The Pharaoh telling Moses, "Mazal tov."
The Maccabees trading land for peace.
Herod kneeling with the Magi at the manger.
Gladiators fighting it out in the Coliseum with Nerf bats, and Christians tied up with bungee cords, forced to play with cute little kittens . . .
(P.S. to publishers out there: That manuscript is still available, but the bidding war will soon put my expected advance out of your price range. So act now!)
Without "man’s first disobedience" there isn’t much of a story, and in light of that I’ve focused my columns up to now squarely on sin. Having run through the Seven Deadlies, I briefly considered other categories from the Catechism, like the "Sins that Cry Out to Heaven for Vengeance." I will list them with the relevant biblical verses, in what Dr. Jeff Mirus ranks as a diminishing order of gravity, with the state and party affiliation of the U.S. senators most likely to promote them:
Voluntary Murder, Genesis 4:10 (D-N.Y.)
Sodomy, Genesis 18:20-21 (D-Calif.)
Affliction of Widows and Orphans, Exodus, 21-23 (R-Tex.)
Cheating a Laborer of His Just Wage, Deuteronomy 24-25 (R-S.C.)
Try as I might, I can’t find much that’s entertaining in any of these. This explains why I failed in my brief foray into writing speeches for politicians, and why I’ve turned my attention in these articles to quite a different catalogue: The Seven Corporal and the Seven Spiritual Works of Mercy. Together, they make up a fairly exhaustive list of the good deeds a Christian’s expected to perform, and will have to answer questions about come the day of Judgment. (Think of them as CliffsNotes for the exam.)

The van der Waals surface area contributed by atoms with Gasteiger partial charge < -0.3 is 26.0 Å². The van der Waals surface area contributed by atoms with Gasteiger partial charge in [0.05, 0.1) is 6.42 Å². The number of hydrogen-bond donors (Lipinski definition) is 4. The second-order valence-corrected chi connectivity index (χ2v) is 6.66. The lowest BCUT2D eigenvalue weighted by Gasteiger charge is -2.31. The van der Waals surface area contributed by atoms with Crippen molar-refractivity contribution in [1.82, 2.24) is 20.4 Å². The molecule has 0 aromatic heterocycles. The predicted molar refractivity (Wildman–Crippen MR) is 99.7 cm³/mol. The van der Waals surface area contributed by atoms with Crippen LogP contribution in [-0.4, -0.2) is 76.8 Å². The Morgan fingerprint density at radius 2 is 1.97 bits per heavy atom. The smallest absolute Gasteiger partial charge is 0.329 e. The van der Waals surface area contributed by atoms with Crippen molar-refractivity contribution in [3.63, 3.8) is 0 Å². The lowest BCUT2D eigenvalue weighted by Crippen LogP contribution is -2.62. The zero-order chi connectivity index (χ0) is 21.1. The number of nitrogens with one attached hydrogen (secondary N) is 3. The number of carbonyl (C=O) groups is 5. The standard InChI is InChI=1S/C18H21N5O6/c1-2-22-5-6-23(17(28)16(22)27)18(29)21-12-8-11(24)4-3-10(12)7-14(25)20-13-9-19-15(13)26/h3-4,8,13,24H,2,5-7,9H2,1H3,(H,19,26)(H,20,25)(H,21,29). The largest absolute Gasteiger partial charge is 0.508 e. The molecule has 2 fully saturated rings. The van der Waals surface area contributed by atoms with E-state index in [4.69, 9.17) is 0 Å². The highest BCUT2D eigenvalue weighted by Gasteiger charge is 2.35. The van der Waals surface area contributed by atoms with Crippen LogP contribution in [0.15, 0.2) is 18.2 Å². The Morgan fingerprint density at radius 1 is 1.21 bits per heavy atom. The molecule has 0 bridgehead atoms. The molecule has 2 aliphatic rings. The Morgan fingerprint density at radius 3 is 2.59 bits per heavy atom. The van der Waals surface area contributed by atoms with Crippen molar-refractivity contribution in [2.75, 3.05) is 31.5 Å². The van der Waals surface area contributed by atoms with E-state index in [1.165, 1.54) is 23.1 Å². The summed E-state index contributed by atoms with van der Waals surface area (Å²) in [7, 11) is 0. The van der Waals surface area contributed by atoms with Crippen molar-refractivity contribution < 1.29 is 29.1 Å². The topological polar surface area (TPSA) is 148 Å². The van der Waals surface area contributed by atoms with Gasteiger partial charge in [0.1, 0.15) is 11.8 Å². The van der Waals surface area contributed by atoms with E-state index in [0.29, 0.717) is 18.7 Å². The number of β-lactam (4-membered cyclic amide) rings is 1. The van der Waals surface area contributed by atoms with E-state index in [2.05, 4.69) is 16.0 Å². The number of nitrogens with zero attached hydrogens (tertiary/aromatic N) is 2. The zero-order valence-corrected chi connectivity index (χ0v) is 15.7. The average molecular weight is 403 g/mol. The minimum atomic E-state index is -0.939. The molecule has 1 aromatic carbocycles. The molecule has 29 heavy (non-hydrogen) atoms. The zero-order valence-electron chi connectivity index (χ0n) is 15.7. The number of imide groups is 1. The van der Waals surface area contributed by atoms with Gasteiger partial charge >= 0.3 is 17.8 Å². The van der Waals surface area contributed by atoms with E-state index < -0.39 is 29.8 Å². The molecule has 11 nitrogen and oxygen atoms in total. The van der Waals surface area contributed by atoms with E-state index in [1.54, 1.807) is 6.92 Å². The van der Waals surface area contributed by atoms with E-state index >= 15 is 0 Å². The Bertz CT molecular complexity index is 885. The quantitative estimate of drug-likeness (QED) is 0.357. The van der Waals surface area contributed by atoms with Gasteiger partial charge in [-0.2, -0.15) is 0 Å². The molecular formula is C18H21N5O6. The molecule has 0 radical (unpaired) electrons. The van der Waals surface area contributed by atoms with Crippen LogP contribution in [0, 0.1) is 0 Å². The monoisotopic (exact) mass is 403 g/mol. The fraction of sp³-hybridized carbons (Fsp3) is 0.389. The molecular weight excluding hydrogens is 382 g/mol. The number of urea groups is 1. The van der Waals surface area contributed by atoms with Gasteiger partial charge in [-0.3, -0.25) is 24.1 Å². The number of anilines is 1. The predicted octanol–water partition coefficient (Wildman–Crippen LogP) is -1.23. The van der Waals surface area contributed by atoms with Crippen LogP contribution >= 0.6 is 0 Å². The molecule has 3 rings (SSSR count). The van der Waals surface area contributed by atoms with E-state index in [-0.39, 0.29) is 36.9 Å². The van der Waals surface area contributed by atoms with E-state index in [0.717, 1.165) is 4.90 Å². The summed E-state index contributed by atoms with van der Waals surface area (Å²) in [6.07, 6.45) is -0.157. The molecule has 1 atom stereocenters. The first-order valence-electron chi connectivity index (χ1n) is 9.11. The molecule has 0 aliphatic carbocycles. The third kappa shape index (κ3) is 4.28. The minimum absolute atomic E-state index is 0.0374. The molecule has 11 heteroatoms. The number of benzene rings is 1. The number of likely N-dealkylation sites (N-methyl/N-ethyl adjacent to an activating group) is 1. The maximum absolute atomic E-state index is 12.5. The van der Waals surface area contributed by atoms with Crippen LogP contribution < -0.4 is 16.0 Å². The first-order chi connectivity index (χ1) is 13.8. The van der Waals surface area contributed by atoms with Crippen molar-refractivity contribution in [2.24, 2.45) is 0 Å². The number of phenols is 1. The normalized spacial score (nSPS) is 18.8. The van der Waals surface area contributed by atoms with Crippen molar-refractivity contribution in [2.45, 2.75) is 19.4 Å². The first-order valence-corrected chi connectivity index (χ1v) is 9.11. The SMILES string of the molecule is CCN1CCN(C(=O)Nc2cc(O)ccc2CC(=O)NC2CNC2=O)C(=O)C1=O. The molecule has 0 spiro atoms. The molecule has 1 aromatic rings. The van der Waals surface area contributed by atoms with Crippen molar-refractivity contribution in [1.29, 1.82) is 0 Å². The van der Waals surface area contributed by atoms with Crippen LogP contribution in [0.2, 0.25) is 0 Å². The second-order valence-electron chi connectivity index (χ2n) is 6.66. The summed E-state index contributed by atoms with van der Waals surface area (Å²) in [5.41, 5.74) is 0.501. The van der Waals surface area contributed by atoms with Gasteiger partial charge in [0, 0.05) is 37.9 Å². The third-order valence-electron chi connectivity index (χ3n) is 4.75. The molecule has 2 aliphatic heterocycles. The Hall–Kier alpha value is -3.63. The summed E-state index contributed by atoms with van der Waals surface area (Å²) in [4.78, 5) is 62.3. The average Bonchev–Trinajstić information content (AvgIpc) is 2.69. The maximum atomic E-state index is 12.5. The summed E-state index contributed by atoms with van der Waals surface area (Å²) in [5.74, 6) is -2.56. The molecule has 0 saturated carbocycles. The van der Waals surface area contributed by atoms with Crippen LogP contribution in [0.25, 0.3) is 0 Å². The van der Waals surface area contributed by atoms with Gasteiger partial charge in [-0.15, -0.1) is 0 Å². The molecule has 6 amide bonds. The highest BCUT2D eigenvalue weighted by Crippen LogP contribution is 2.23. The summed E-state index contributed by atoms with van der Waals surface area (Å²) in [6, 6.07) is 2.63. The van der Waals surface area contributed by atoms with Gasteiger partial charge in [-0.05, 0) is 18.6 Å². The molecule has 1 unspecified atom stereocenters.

I like to imagine the faithful women who’d found the empty tomb coming back with the apostles — who mostly hung back at the sight of this stunning miracle. Except for Peter, who blundered right in, picked up the winding sheet ("First-class relic!"), broke up the stone for sale at the Vatican gift shop, and found on the floor the following "To Do" list, which I’ve helpfully annotated, and will cover in detail throughout the spring:
The Seven Spiritual Works of Mercy:
1. Convert the Sinner: Make sure she doesn’t convert you.
2. Instruct the Ignorant: No evangelizing over the top of the bathroom stall.
3. Counsel the Doubtful: Without using phrases like, "Trust me."
4. Comfort the Sorrowful: You think you got troubles? Check out this bunion!
5. Bear Wrongs Patiently: By counting to very high numbers before you explode.
6. Forgive Injuries: But insist on perfect contrition.
7. Pray for the living and the dead: "I’ll pray for you . . . Bless your heart!"
The Seven Corporal Works of Mercy:
1. Feed the Hungry: Send Harry and David baskets.
2. Give Drink to the Thirsty: Buy kegs for college freshmen.
3. Clothe the Naked: . . . with those Speedos you’ve no business wearing.
4. Shelter the Homeless: Probably not in your guest room.
5. Visit the Sick: But leave your hand puppets at home.
6. Visit Those in Prison: But no jokes about dropping the soap.
7. Bury the Dead: Except not secretively, all around your property.
I look forward to working my way with sensitivity and care through these solemn obligations of the baptized Christian, with helpful hints on how to accomplish them with minimal personal inconvenience or transformation. If you’re like me, you like yourself just fine the way you are. You want perfection? See you in Purgatory.